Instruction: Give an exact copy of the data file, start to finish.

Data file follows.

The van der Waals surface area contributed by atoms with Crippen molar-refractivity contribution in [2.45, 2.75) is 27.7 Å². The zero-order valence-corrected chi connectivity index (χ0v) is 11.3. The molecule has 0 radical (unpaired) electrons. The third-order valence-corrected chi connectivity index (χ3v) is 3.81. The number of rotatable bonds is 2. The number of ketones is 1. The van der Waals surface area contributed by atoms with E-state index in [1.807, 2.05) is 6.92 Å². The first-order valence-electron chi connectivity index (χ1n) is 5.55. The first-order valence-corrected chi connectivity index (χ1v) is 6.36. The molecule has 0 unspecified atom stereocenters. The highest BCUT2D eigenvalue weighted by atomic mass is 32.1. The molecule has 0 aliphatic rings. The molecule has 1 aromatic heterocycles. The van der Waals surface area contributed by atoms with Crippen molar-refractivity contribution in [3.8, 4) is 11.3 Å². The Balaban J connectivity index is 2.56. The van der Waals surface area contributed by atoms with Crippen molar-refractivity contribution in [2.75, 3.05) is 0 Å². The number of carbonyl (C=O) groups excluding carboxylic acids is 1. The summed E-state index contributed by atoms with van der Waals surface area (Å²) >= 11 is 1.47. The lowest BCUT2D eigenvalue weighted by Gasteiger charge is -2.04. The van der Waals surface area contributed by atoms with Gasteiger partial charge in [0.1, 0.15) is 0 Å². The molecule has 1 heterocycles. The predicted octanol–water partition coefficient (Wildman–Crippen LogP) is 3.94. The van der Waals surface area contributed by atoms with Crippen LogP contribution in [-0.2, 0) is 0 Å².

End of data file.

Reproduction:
The van der Waals surface area contributed by atoms with Crippen molar-refractivity contribution in [2.45, 2.75) is 27.7 Å². The zero-order valence-corrected chi connectivity index (χ0v) is 11.3. The molecule has 0 radical (unpaired) electrons. The third-order valence-corrected chi connectivity index (χ3v) is 3.81. The number of rotatable bonds is 2. The number of ketones is 1. The van der Waals surface area contributed by atoms with E-state index in [1.807, 2.05) is 6.92 Å². The first-order valence-electron chi connectivity index (χ1n) is 5.55. The first-order valence-corrected chi connectivity index (χ1v) is 6.36. The molecule has 0 unspecified atom stereocenters. The highest BCUT2D eigenvalue weighted by atomic mass is 32.1. The molecule has 0 aliphatic rings. The molecule has 1 aromatic heterocycles. The van der Waals surface area contributed by atoms with Crippen molar-refractivity contribution in [3.8, 4) is 11.3 Å². The Balaban J connectivity index is 2.56. The van der Waals surface area contributed by atoms with Crippen molar-refractivity contribution in [2.75, 3.05) is 0 Å². The number of carbonyl (C=O) groups excluding carboxylic acids is 1. The summed E-state index contributed by atoms with van der Waals surface area (Å²) >= 11 is 1.47. The lowest BCUT2D eigenvalue weighted by Gasteiger charge is -2.04. The van der Waals surface area contributed by atoms with Gasteiger partial charge in [0.1, 0.15) is 0 Å². The molecule has 1 heterocycles. The predicted octanol–water partition coefficient (Wildman–Crippen LogP) is 3.94. The van der Waals surface area contributed by atoms with Crippen LogP contribution in [-0.2, 0) is 0 Å².